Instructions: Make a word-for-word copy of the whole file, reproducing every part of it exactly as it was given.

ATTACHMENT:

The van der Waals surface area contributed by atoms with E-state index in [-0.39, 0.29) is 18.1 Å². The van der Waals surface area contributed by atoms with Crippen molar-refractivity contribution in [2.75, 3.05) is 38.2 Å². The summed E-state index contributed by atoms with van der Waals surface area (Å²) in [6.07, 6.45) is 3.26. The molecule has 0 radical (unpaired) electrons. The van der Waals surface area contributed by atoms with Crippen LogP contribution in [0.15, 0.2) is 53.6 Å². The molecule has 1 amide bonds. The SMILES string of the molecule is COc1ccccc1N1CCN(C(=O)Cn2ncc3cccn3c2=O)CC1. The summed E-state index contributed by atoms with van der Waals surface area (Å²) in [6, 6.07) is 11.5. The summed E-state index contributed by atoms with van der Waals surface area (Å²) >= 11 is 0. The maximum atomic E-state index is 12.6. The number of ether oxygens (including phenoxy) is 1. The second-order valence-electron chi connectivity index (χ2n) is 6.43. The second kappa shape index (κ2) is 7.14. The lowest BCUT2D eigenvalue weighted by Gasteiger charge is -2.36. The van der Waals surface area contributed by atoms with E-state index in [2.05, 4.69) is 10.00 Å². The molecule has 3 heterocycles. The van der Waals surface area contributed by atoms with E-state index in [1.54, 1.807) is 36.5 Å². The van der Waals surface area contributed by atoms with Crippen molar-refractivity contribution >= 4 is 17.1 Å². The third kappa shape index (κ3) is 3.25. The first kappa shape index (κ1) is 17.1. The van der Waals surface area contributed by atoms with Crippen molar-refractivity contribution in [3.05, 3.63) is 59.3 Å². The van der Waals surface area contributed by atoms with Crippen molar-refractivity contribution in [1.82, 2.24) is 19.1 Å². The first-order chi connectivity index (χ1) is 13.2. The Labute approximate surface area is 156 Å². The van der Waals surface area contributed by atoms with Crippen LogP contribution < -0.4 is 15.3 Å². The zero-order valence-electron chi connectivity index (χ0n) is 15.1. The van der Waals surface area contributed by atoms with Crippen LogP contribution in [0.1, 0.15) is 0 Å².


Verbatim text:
The van der Waals surface area contributed by atoms with E-state index in [-0.39, 0.29) is 18.1 Å². The van der Waals surface area contributed by atoms with Crippen molar-refractivity contribution in [2.75, 3.05) is 38.2 Å². The summed E-state index contributed by atoms with van der Waals surface area (Å²) in [6.07, 6.45) is 3.26. The molecule has 0 radical (unpaired) electrons. The van der Waals surface area contributed by atoms with Crippen LogP contribution in [0.15, 0.2) is 53.6 Å². The molecule has 1 amide bonds. The SMILES string of the molecule is COc1ccccc1N1CCN(C(=O)Cn2ncc3cccn3c2=O)CC1. The summed E-state index contributed by atoms with van der Waals surface area (Å²) in [6, 6.07) is 11.5. The summed E-state index contributed by atoms with van der Waals surface area (Å²) >= 11 is 0. The maximum atomic E-state index is 12.6. The number of ether oxygens (including phenoxy) is 1. The second-order valence-electron chi connectivity index (χ2n) is 6.43. The second kappa shape index (κ2) is 7.14. The lowest BCUT2D eigenvalue weighted by Gasteiger charge is -2.36. The van der Waals surface area contributed by atoms with E-state index in [2.05, 4.69) is 10.00 Å². The molecule has 3 heterocycles. The van der Waals surface area contributed by atoms with E-state index in [1.54, 1.807) is 36.5 Å². The van der Waals surface area contributed by atoms with Crippen molar-refractivity contribution >= 4 is 17.1 Å². The third kappa shape index (κ3) is 3.25. The first kappa shape index (κ1) is 17.1. The van der Waals surface area contributed by atoms with Crippen molar-refractivity contribution in [3.05, 3.63) is 59.3 Å². The van der Waals surface area contributed by atoms with Crippen molar-refractivity contribution in [1.82, 2.24) is 19.1 Å². The first-order chi connectivity index (χ1) is 13.2. The Labute approximate surface area is 156 Å². The van der Waals surface area contributed by atoms with Crippen LogP contribution < -0.4 is 15.3 Å². The zero-order valence-electron chi connectivity index (χ0n) is 15.1. The van der Waals surface area contributed by atoms with Crippen LogP contribution in [0.1, 0.15) is 0 Å².